Indian firms want tougher quality norms on Chinese goodsJune 14th, 2009 - 2:23 pm ICT by IANS
New Delhi, June 14 (IANS) Hit by the influx of cheaper Chinese goods in the domestic market, India’s small and medium enterprises (SMEs) want tougher safeguard duties and quality norms to be imposed on imports from the neighbouring country, say an an industry lobby survey.
Chinese goods are 10 to 70 percent cheaper than their Indian counterparts and the flood of such products in the domestic market have affected companies across sectors at a time when demand is already low due to the global slowdown, said the survey conducted by the Federation of Indian Commerce and Industry (FICCI).
Nearly 70 percent of the participants said they were feeling the heat in the domestic market due to rising imports from China.
Among the industry segments that have been impacted by this onslaught are processed food items, light engineering goods, heavy engineering goods, chemicals and chemical products and metal products.
While competing with Chinese products on the price front may not be an easy task, many Indian SMEs said imports from the Asian giant must clear quality and safety norms before these are allowed to be marketed in India.
“The price gap between the Indian products and Chinese products is huge. Interestingly, India has not offered the ‘market economy’ status to China, as there are serious distortions and lack of transparency in the pricing of products that come out of any Chinese factory,” FICCI said in the report.
Immediate imposition of severe testing requirements on Chinese goods is a must as these include basic items of consumption and even vaccines, the SMEs said.
The companies also expressed concern that imports from China were likely to go up further as Beijing was giving incentives to boost exports.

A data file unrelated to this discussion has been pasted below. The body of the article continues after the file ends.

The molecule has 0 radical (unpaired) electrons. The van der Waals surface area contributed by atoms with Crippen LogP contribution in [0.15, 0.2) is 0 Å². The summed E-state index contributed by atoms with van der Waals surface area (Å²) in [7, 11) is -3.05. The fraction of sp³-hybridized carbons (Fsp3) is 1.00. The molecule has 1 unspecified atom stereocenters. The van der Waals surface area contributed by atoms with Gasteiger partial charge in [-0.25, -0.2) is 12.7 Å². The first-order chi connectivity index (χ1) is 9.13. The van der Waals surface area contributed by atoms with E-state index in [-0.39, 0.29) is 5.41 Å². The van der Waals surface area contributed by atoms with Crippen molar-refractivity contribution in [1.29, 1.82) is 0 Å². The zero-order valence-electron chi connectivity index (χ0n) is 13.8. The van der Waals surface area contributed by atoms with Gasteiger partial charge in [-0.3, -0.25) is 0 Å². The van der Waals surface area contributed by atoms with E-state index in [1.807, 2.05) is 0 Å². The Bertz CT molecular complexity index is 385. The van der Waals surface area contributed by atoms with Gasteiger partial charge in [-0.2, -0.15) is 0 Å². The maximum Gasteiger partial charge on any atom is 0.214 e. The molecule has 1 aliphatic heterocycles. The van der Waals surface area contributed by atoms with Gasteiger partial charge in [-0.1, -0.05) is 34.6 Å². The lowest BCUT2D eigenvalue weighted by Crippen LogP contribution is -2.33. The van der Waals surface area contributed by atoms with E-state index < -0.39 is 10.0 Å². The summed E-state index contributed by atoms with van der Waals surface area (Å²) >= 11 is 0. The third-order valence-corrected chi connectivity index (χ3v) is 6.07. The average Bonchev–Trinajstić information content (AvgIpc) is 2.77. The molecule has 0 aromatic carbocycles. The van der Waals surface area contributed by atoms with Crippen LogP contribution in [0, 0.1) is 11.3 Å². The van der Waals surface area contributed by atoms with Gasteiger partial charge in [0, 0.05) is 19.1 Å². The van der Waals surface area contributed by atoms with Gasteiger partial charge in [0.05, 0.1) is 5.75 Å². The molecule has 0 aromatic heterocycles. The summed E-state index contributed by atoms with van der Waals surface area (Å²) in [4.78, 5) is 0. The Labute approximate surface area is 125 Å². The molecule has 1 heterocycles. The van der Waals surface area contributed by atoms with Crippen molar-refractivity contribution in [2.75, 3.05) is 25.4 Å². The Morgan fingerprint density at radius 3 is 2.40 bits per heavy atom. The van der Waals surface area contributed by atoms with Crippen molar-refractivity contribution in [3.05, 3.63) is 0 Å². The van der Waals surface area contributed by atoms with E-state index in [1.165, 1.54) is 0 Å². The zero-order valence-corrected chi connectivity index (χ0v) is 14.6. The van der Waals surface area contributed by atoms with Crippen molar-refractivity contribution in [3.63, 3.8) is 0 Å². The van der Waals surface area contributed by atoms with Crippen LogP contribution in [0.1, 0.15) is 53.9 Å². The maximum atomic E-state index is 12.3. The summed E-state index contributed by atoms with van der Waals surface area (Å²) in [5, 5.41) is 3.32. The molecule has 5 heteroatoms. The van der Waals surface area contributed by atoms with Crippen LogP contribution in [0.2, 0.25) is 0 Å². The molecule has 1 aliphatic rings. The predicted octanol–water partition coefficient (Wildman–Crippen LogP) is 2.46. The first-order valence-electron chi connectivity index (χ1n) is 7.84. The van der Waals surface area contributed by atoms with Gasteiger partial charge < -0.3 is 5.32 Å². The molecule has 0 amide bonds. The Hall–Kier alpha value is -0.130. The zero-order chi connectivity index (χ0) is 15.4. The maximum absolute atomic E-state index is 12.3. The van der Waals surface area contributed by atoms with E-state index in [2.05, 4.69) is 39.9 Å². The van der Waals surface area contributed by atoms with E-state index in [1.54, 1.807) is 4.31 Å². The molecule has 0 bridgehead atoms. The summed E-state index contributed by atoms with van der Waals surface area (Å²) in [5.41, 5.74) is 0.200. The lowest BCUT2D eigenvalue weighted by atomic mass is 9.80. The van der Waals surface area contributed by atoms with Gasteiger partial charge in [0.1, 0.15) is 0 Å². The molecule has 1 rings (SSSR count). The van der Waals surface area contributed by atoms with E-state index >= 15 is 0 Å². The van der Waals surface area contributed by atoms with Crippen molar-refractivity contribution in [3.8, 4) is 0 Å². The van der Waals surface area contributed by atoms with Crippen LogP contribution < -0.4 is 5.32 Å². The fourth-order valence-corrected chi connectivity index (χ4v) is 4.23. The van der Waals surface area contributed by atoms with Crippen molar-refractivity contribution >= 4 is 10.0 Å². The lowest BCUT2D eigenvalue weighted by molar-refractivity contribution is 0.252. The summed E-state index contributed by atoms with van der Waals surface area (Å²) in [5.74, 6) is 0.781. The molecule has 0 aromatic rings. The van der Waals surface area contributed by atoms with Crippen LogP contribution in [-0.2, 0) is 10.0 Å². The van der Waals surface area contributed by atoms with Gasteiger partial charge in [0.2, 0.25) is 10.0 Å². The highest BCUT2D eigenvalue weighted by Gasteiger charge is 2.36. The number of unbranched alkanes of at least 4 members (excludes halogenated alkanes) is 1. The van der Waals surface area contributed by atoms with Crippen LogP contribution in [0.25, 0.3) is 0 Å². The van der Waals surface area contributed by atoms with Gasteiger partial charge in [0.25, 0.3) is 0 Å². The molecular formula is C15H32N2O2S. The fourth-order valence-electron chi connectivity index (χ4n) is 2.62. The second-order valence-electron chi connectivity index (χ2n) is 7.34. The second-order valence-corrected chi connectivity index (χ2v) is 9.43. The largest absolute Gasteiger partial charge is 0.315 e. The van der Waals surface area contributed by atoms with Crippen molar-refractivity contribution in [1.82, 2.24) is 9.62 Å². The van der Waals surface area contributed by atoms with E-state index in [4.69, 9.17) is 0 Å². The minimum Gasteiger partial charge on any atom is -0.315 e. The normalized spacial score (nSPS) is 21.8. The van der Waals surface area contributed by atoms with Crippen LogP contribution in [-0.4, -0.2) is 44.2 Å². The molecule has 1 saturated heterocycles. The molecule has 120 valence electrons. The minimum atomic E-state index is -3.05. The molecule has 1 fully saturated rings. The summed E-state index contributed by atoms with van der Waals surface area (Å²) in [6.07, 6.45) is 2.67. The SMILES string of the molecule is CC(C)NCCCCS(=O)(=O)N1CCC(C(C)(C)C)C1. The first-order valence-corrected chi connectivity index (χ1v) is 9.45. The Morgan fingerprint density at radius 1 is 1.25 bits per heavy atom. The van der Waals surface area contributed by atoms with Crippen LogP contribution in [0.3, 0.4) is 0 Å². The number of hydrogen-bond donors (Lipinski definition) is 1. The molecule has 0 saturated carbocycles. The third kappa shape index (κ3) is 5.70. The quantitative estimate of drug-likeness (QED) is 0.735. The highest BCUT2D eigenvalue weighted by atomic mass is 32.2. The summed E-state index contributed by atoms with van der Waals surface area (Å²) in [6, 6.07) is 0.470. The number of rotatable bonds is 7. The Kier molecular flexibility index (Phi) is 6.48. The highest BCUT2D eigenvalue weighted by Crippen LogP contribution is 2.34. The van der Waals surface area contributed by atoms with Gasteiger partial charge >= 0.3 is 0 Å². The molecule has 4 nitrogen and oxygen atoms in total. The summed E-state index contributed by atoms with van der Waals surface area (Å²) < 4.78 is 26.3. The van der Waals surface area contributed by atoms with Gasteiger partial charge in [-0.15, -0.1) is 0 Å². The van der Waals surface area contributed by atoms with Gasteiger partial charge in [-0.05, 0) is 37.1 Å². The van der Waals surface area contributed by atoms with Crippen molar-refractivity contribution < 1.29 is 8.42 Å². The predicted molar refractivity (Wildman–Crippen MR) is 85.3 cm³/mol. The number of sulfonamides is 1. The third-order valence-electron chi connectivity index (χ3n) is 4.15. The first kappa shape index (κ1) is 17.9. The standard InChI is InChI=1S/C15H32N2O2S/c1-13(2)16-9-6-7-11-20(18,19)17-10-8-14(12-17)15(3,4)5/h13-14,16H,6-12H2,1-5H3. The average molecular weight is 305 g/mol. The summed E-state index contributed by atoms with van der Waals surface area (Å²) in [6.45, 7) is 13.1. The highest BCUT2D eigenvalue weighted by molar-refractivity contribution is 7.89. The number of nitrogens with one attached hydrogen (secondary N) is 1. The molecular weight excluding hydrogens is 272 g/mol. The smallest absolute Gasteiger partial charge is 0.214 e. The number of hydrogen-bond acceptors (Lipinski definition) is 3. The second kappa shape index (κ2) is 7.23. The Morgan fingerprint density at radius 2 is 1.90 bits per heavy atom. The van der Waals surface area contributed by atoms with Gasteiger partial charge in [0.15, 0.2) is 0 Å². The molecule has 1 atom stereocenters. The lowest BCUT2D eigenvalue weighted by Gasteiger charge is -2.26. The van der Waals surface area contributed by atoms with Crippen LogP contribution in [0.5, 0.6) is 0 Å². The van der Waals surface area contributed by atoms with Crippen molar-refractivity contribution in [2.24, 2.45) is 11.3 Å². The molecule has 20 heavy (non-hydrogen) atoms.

“Companies are apprehensive that as the Chinese government gives more incentives to boost exports, which are the mainstay of the Chinese economy, imports into India and other neighbouring countries would only go up,” FICCI said.
To deal with such a scenario, India should beef up its anti-dumping investigations on Chinese goods and take quick decisions, it added.
- As China dumps in India's solar market, domestic industry shrivels (Business Feature) - May 06, 2012
- Unfavourable levies hit Indian manufacturing: FICCI - Aug 12, 2012
- Government measures will help boost exports: Industry - Jun 05, 2012
- Depreciating rupee boon for Indian manufacturing exporters - May 29, 2012
- ASEAN markets more accessible to Indian companies: FICCI - Sep 25, 2011
- Government announces sops; eyes 20 percent exports growth - Jun 05, 2012
- India agrees to duty-free Pakistani exports to EU: Report - Sep 10, 2011
- India, Pakistan must remove barriers to boost trade: Ficci - Feb 10, 2012
- China to adjust anti-dumping duties on Indian antibiotics - Aug 16, 2012
- India's exports may falter due to global economic turmoil: FICCI - Aug 07, 2011
- India to build stronger trade, economic ties with Brazil: Anand Sharma - Mar 08, 2011
- Cut cost of credit to boost exports: CII - Apr 01, 2012
- Manufacturing policy is designed to create jobs: CII - Nov 13, 2011
- Exporters expect demand to pick up, wary of currency fluctuations - Oct 24, 2010
- Low costs luring Indian textile makers to Bangladesh - Oct 16, 2011
Tags: chinese economy, chinese goods, chinese government, chinese products, distortions, food items, global slowdown, heavy engineering, indian commerce, indian counterparts, industry segments, light engineering, mainstay, market economy status, market india, neighbouring countries, neighbouring country, price gap, quality norms, small and medium enterprises